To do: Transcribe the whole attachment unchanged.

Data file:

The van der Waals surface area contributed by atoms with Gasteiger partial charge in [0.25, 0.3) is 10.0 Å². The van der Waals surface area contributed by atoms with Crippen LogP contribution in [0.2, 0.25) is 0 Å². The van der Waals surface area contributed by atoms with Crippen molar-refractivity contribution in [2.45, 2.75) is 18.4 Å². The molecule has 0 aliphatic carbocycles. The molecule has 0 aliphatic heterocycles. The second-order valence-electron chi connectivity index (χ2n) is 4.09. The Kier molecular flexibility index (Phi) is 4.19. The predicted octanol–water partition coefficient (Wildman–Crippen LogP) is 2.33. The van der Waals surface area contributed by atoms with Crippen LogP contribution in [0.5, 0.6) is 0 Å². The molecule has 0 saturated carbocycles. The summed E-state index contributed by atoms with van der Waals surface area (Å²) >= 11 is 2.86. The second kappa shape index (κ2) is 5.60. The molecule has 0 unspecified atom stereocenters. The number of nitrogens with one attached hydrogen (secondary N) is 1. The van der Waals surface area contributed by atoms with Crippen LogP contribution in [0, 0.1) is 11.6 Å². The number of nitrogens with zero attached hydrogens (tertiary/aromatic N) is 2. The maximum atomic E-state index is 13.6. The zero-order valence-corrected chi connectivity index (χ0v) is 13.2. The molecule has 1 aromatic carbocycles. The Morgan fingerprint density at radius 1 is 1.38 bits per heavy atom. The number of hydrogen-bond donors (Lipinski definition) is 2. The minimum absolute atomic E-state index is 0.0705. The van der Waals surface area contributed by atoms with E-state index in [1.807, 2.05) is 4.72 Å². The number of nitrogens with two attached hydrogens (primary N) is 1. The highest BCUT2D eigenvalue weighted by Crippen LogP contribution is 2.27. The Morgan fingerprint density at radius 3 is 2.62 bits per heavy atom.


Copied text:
The van der Waals surface area contributed by atoms with Gasteiger partial charge in [0.25, 0.3) is 10.0 Å². The van der Waals surface area contributed by atoms with Crippen LogP contribution in [0.2, 0.25) is 0 Å². The van der Waals surface area contributed by atoms with Crippen molar-refractivity contribution in [2.45, 2.75) is 18.4 Å². The molecule has 0 aliphatic carbocycles. The molecule has 0 aliphatic heterocycles. The second-order valence-electron chi connectivity index (χ2n) is 4.09. The Kier molecular flexibility index (Phi) is 4.19. The predicted octanol–water partition coefficient (Wildman–Crippen LogP) is 2.33. The van der Waals surface area contributed by atoms with Crippen LogP contribution in [0.5, 0.6) is 0 Å². The molecule has 0 saturated carbocycles. The summed E-state index contributed by atoms with van der Waals surface area (Å²) >= 11 is 2.86. The second kappa shape index (κ2) is 5.60. The molecule has 0 unspecified atom stereocenters. The number of nitrogens with one attached hydrogen (secondary N) is 1. The van der Waals surface area contributed by atoms with Crippen LogP contribution in [0, 0.1) is 11.6 Å². The number of nitrogens with zero attached hydrogens (tertiary/aromatic N) is 2. The maximum atomic E-state index is 13.6. The zero-order valence-corrected chi connectivity index (χ0v) is 13.2. The molecule has 1 aromatic carbocycles. The Morgan fingerprint density at radius 1 is 1.38 bits per heavy atom. The number of hydrogen-bond donors (Lipinski definition) is 2. The minimum absolute atomic E-state index is 0.0705. The van der Waals surface area contributed by atoms with E-state index in [1.807, 2.05) is 4.72 Å². The number of nitrogens with two attached hydrogens (primary N) is 1. The highest BCUT2D eigenvalue weighted by Crippen LogP contribution is 2.27. The Morgan fingerprint density at radius 3 is 2.62 bits per heavy atom.